Aug 152014 9 Responses

My Four Favorite Parental Statements

Being a parent can force you to say things you never would have expected. I often find myself yelling, “Stop yelling.” I’ve told my son, “We do not take Barbie’s clothes off and then use Barbie to hit your sister.” When my daughter was a toddler, I found myself saying, “Sweetheart, it’s not nice to ask strangers if they have a penis or vagina.” (See: No Lies/No Slang, How to Raise Healthy Kids that Make Grandparents Uncomfortable)

Parenting can cause us to say funny things, but more than anything, parenting causes us to repeat common phrases. Just as our parents said the same thing over and over to us, we often say the same thing over and over to our children.

While I’m sure there is a long list of things I say often, there are three specific sentences which are my go-to statements when I’m trying to discipline my children. I have said them so much that I’m sure my children can repeat them in their sleep. And I assure you and them that these are statements I will continue to say for as long as I have an authoritative role in their lives. (See: Parenting and Authority–Who Has the Final Say?)

Here are four statements which every child should hear:

1. “You’ve asked; I’ve answered.” I do not know who said this first, but I would happily pay them money for this line. My children don’t like it, but I love it. This is always my response to a repeated question. Instead of giving into the temptation of allowing my kids to wear me down by asking the same question, I hold strong by repeating this line. The second time I say it, my kids know they are not going to win the battle. Stop answering the same question over and over again. Simply say, “you’ve asked; I’ve answered.”

2. “Good choices lead to good consequences. Bad choices lead to bad consequences.” It’s not a law, but it is a good guiding principle. Generally speaking, good things happen when we make good choices; bad things happen when we make bad choices. While there are exceptions, I want my children to understand that making wise choices is the most likely path to happiness and satisfaction. If they make bad choices, they will eventually experience very negative consequences. (See: Why You Aren’t Getting What You Want)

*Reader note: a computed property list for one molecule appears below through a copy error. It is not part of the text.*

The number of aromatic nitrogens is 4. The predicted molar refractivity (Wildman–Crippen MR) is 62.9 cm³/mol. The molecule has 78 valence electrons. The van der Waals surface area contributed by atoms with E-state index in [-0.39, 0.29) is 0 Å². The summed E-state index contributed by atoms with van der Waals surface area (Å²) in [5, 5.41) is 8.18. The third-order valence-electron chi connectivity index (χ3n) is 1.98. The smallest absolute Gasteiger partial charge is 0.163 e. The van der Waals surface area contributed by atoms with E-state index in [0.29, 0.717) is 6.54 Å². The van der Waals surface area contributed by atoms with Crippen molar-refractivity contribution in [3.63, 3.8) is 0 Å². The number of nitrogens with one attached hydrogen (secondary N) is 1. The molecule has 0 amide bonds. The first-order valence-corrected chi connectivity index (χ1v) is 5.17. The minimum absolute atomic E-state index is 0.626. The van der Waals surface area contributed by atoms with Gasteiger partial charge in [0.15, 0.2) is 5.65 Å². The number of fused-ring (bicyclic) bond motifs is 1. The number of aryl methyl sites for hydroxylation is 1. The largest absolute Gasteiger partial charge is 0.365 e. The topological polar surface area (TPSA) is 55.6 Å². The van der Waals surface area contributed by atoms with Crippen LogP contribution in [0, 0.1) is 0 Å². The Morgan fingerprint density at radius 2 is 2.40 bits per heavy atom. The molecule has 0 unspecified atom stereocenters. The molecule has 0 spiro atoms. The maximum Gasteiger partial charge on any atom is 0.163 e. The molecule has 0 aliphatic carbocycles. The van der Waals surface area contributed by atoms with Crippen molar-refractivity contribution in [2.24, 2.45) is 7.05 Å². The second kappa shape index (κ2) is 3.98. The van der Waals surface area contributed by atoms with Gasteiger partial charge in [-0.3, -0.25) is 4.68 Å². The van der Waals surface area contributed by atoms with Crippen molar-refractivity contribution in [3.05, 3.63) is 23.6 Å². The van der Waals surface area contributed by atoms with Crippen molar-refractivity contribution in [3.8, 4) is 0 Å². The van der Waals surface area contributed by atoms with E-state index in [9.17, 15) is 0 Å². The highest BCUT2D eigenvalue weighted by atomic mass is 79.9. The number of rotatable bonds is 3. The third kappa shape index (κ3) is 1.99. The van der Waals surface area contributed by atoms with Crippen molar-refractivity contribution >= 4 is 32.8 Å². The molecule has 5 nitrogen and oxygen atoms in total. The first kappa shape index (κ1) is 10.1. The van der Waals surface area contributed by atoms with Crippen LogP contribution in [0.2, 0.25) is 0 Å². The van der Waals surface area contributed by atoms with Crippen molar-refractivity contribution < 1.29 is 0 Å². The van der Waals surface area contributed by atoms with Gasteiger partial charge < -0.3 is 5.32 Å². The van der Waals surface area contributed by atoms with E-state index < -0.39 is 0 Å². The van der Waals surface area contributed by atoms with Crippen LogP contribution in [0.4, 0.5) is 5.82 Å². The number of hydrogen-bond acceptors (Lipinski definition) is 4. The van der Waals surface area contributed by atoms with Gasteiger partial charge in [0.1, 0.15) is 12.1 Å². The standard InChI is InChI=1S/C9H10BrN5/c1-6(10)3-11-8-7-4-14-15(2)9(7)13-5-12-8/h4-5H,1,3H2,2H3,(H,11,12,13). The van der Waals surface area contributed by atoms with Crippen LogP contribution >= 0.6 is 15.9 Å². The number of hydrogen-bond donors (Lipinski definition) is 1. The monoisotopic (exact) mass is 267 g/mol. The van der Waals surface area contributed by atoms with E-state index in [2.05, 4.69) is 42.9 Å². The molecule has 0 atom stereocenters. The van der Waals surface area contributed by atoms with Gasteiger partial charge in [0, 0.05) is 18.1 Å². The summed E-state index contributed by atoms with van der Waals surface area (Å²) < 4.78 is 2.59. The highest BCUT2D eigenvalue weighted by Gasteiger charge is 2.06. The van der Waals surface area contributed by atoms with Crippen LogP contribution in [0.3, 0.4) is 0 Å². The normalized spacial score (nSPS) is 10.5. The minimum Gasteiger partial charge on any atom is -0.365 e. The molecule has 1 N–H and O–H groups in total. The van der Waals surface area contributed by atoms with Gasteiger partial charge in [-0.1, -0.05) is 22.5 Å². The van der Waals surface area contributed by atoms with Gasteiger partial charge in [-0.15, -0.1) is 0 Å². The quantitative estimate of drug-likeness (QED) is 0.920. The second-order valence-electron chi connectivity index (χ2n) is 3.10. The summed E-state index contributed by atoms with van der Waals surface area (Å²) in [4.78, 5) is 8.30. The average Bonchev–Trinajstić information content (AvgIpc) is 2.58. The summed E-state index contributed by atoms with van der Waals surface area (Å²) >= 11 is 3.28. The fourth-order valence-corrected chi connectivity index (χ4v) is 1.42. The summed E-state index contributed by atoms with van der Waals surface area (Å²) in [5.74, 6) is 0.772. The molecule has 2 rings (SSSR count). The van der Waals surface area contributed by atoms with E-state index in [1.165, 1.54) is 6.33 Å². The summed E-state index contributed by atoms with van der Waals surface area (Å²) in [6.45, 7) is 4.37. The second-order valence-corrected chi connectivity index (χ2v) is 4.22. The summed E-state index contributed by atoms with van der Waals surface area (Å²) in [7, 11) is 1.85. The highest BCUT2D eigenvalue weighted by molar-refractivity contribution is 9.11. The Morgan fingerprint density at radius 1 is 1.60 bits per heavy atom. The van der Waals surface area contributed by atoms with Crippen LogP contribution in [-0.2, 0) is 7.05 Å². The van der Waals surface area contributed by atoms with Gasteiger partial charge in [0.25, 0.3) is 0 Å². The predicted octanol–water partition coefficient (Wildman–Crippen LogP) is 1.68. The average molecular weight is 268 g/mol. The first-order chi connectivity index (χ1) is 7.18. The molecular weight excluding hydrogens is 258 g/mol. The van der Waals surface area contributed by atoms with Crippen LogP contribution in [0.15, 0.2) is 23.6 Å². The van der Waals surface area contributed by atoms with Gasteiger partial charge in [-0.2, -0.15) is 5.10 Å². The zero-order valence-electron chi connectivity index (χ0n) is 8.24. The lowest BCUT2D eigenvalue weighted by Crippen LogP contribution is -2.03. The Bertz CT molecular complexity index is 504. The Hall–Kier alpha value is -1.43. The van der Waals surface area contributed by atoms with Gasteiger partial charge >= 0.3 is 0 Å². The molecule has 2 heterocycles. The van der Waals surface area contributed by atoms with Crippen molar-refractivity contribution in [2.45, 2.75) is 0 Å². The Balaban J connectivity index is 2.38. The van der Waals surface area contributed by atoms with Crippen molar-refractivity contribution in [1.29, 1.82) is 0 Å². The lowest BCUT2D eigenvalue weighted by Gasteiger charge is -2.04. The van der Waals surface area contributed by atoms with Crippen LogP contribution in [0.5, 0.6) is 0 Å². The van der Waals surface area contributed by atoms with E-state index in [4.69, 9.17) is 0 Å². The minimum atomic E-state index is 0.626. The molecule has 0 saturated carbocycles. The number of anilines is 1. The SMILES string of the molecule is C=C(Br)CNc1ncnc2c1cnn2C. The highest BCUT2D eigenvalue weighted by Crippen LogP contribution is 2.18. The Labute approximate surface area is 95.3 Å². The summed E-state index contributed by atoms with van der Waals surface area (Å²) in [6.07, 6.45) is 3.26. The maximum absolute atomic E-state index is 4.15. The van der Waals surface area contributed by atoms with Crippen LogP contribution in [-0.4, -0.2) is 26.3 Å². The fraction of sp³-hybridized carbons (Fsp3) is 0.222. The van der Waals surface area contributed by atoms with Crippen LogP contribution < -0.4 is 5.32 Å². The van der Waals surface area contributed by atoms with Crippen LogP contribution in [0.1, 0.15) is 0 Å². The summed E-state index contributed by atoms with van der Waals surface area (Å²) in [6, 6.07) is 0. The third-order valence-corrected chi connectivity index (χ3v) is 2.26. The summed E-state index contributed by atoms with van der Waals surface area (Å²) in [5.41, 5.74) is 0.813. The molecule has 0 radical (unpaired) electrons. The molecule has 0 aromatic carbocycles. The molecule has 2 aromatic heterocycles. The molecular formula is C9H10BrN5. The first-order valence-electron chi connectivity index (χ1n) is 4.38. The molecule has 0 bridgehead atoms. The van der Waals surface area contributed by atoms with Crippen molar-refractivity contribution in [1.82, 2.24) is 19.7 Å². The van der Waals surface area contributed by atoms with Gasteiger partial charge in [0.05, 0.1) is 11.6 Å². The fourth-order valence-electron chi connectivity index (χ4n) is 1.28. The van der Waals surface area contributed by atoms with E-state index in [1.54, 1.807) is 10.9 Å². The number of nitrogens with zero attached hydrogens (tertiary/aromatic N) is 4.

3. “Are you choosing to disobey?” Obedience and disobedience are choices. One of the greatest responsibilities I have as a father is to help my children understand they control many aspects of their lives. While they may not control everything, they do control what they do and how they choose to act. When they willfully choose to disobey me, I want them not only to recognize their bad behavior but also to realize the choice they are making. If they can realize they are choosing bad behavior, it gives them the opportunity choose good choices which would result in good behavior. (See: On Throwing a Fit)

4. “Excuse Me?” It’s what I say when I do not hear something. But it’s also what I say, with a little different emphasis, if I do not like what I hear. By acting as though I didn’t hear what my child said, I give them a second chance to say what they want to say. If said in the right tone, my children understand that I heard what they said and they probably want to choose to say something different. It gives them a free chance to make a better choice without any fear of consequences. But they also know that if they do not make a better choice, consequences are likely to come.